These two groups of workers were the main force for the building of Onderdonk’s seven percent of the railway’s mileage. By the end of 1881, the first group of Chinese laborers had less than 1,500, Onderdonk needed more workers, so he directly contracted Chinese businessmen in Victoria, California, and China to send many more workers to Canada. From the passage of the Chinese Immigration Act in 1885, the Canadian government began to charge a substantial head tax for each Chinese person trying to immigrate to Canada. The Chinese were the only ethnic group that had to pay such a tax.
In 1923, the federal Liberal government of William Lyon Mackenzie King banned Chinese immigration with the passage of the Chinese Immigration Act of 1923, although numerous exemptions for businessmen, clergy, students and others did not end immigration entirely. Some of those Chinese Canadian workers settled in Canada after the railway was constructed. Most could not bring the rest of their families, including immediate relatives, due to government restrictions and enormous processing fees. They established Chinatown in the cities. During the Great Depression, life was even tougher for the Chinese than it was for other Canadians. When Canada signed the United Nations Charter of Human Rights at the conclusion of the Second World War, the Canadian government had to repeal the Chinese Exclusion Act. Some educated Chinese arrived in Canada during the war as refugees. From 1947 to the early 1970s, Chinese immigrants to Canada came mostly from Hong Kong, Taiwan, or Southeast Asia. Chinese from the mainland who were eligible for the family reunification program had to visit the Canadian High Commission in Hong Kong since Canada and the PRC did not have diplomatic relations until 1970. After 1997, a significant portion of Chinese immigrants chose to move back to Hong Kong.
In the 21st century, Chinese immigration from Hong Kong has dropped sharply and the largest source of Chinese immigration is from mainland China. A smaller number have arrived from Taiwan. Today, mainland China has taken over from Hong Kong and Taiwan as the largest source of Chinese immigration. In 2010, when Mainland China became the second-largest economy in the world after the United States, its economic growth sparked even greater immigration opportunities to mainland Chinese. A 2011 survey shown that 60% of Chinese millionaires plan to emigrate, where 37% of the respondents wanted to migrate to Canada. Many foreign countries such as Canada hold a very large attraction for rich Chinese, because of their better social welfare system, higher quality of education, and a greater opportunity for investment. The main reasons Chinese business people want to move abroad was for some educational opportunities for their children, advanced medical treatment, worsening pollution in China mainland.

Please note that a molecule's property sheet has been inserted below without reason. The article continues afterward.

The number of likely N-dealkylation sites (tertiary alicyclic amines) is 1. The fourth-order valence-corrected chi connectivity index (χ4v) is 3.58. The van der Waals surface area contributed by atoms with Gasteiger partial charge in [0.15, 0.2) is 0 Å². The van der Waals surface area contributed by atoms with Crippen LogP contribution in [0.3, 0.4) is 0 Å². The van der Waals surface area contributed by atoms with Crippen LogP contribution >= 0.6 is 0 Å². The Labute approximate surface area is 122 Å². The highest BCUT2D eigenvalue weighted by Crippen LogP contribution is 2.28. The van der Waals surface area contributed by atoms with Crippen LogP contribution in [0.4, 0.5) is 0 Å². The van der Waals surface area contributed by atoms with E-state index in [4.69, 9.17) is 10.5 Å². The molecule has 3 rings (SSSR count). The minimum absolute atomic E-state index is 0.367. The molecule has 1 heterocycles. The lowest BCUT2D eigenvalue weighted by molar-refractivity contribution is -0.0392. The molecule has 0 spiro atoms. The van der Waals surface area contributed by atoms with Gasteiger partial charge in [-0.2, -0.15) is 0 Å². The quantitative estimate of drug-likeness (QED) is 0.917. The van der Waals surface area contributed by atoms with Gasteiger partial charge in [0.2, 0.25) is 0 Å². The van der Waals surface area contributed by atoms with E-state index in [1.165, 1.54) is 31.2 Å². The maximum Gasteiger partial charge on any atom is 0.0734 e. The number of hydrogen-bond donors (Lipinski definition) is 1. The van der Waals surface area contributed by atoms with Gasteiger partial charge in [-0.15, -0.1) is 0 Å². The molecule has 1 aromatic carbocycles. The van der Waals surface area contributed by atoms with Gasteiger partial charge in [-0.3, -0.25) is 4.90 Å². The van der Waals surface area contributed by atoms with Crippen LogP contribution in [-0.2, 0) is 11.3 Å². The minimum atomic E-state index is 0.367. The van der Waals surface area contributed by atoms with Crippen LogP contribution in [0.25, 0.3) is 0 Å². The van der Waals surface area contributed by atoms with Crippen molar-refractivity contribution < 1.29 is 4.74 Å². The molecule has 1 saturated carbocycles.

A 2011 survey shown that 60% of Chinese millionaires plan to emigrate, where 37% of the respondents wanted to migrate to Canada
The Chinese American (美籍华人) community is the largest overseas Chinese community outside of Asia. The first Chinese immigrants arrived in 1820. According to U.S. government records, 325 men are known to have arrived before 1849, when the California Golden Rush drew the first significant number of laborers from China who mined for gold and performed menial labor. There were 25,000 immigrants by 1852, and 105,465 by 1880. As the numbers of Chinese laborers increased, so did the strength of anti-Chinese sentiment among other workers. This finally resulted in legislation that aimed to limit the immigration of Chinese workers to the United States. In order not to create diplomatic clashes between the US and China, the latter agreed to limit immigration to the United States. The Chinese Exclusion Acts were not repealed until 1943, and then only in the interests, as the United States allied with China against the Japanese, during World War II.
The initial immigration group may have been as high as 90% male due to the Chinese Exclusion Act, resulting in most immigrants coming with the thought of earning money, and then returning to China to start a family. Those that stayed in America faced a lack of suitable Chinese brides because Chinese women were not allowed to immigrate to the US in significant numbers after 1872. Later, as a result of the Fourteenth Amendment and the 1898 United States v. Wong Kim Ark Supreme Court decision, ethnic Chinese born in the United States became American citizens. In the mid-1850s, 70 to 150 Chinese were living in New York City and 11 of them married Irish women. In 1906, The New York Times (6 August) reported that 300 Irish Americans were married to Chinese men in New York, with much more cohabited. Originally at the start of the 20th century, there was a 55% rate of Chinese men in New York engaging in interracial marriage which was maintained in the 1920s but in the 1930s it slid to 20%.